The Manyōshū is for lovers

... of breasts.

midoriko no / tame koso omo ha / motomu to ihe / ti nome ya kimi ga / omo motomuramu

"Nurses are supposed to be for infants -- are you still sucking the teat, that you want one so bad?"

According to the Kadokawa Sophia Bunko edition of the MYS, this tanka mocks a too-youthful male suitor. Burrrn!

Fun facts: the very, very old Japanese word /ti/ (including baby-talk redoubled version /titi/) can end up either "breast" or "breast milk" when translated into English. The same goes for /oppai/. However, Chinese loanwords referring to the same phenomena are not, as far as I know, ambiguous at all: they mean one or the other.

This suggests a consistent, intriguing native conception of that whole semantic area -- although obviously context clarifies things in most cases. Few drunken strip club attendees would shout "show us yer breast milk!"

Popularity factor: 6


Matt: In Chinese, "nai3" 奶 functions the same way in that it doubles up in baby talk (though then it can be read in a "cuter" way, "nei3nei") and can mean breast or milk).


Oooh, I have something relevant for once! Kinda.
At Fed square the other day during the Aus-Jpn match, my pal Jimmy tried to impress a couple of Japanese girls with his mad language skillz: "Ahh, boku wa ookina oppai ga daisuki...demo, chisai oppai mo daisuki...boku wa nandemo daisuki!"
The girls seemed oddly impressed, so he continued on, telling them that he loved them and that he thought they oughta get married some day. The girls eventually ran away ofcourse, but not before repeated photos were taken and pledges of eternal friendship were made. How glorious multiculturalism is.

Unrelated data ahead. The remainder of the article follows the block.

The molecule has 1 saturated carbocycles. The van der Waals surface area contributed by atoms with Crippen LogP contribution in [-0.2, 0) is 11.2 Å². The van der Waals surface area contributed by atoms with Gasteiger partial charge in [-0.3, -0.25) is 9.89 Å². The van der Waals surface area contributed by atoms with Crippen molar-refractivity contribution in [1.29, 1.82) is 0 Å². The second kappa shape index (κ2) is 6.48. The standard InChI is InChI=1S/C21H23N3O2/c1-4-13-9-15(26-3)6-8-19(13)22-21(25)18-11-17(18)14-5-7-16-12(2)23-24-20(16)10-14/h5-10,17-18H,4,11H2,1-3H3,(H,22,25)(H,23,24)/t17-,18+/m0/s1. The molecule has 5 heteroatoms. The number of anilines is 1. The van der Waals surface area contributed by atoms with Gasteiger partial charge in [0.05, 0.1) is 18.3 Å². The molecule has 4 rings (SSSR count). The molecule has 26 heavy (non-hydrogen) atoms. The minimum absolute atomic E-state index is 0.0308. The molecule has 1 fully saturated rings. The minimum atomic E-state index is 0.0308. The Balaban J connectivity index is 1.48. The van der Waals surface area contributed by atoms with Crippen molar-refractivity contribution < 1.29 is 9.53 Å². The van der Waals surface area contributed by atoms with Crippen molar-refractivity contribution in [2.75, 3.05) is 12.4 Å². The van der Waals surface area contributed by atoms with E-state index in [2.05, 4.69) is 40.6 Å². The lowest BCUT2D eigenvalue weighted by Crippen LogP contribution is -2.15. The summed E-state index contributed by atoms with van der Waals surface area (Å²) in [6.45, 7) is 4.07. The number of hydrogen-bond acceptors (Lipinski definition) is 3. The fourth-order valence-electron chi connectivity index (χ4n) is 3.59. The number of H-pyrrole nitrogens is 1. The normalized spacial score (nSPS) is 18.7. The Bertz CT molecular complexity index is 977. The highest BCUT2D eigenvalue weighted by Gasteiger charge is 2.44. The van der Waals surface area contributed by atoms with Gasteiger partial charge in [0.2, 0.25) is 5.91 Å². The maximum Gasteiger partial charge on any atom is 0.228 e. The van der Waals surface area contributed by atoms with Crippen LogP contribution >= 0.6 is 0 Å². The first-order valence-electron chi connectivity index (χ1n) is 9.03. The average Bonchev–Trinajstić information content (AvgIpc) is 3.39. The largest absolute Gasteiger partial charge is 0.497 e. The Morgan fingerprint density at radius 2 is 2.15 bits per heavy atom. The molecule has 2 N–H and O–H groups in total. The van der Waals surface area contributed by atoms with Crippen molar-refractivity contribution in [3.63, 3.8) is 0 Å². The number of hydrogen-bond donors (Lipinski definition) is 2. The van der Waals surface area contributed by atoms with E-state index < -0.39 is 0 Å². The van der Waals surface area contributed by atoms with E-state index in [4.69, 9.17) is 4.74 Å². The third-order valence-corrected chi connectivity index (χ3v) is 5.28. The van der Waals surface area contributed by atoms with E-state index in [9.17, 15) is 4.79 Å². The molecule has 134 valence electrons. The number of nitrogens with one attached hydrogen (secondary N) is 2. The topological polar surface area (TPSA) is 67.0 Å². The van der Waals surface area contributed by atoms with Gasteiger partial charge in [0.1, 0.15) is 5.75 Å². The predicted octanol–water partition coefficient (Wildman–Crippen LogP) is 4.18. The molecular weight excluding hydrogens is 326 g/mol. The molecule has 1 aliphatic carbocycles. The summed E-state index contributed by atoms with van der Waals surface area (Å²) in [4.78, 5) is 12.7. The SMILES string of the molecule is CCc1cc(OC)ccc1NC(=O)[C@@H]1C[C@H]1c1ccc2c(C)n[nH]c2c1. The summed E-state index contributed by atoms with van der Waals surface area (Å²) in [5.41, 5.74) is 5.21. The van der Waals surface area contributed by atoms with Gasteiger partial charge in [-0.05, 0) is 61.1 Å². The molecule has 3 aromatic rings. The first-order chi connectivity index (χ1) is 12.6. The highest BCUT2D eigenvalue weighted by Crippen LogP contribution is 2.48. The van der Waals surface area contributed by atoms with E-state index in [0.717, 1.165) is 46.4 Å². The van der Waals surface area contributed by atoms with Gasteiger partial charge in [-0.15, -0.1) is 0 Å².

...and it really was my friend doing the talking...I just stood by and interjected with the odd "Maji de!" here and there...honest...


Kitto: Sports really do bring people together! I think your friend needs to listen to the "a cup, b cup, c cup, d cup" song and narrow it down a little, though.

Amida: So, assuming that nai3 worked the same way 1000-odd years ago (which seems reasonable), I guess that means that when it was borrowed into Japanese as a higher-status word it got more specific (technical, even?). That's interesting.

Is nei3 inherently cuter than nai3? (I can see why the repetition is cute, but I don't get the vowel thing)


p.s. that was me


I guess dipthongs are not cute.
When you say Chinese loanwords, do you mean compounds? How about 乳房 and 牛乳? Chichi can be written 乳, but you never can trust Japanese kanji.


Yeah, I guess I meant, I've only seen the word used with a Chinese reading in multi-syllable words, and there it always means one or the other. Maybe that's just because they are multi-syllable words, though... it can still be used with either meaning to make new words, now that I think of it (unless 爆乳 and 乳酸 were in ancient Chinese too.)

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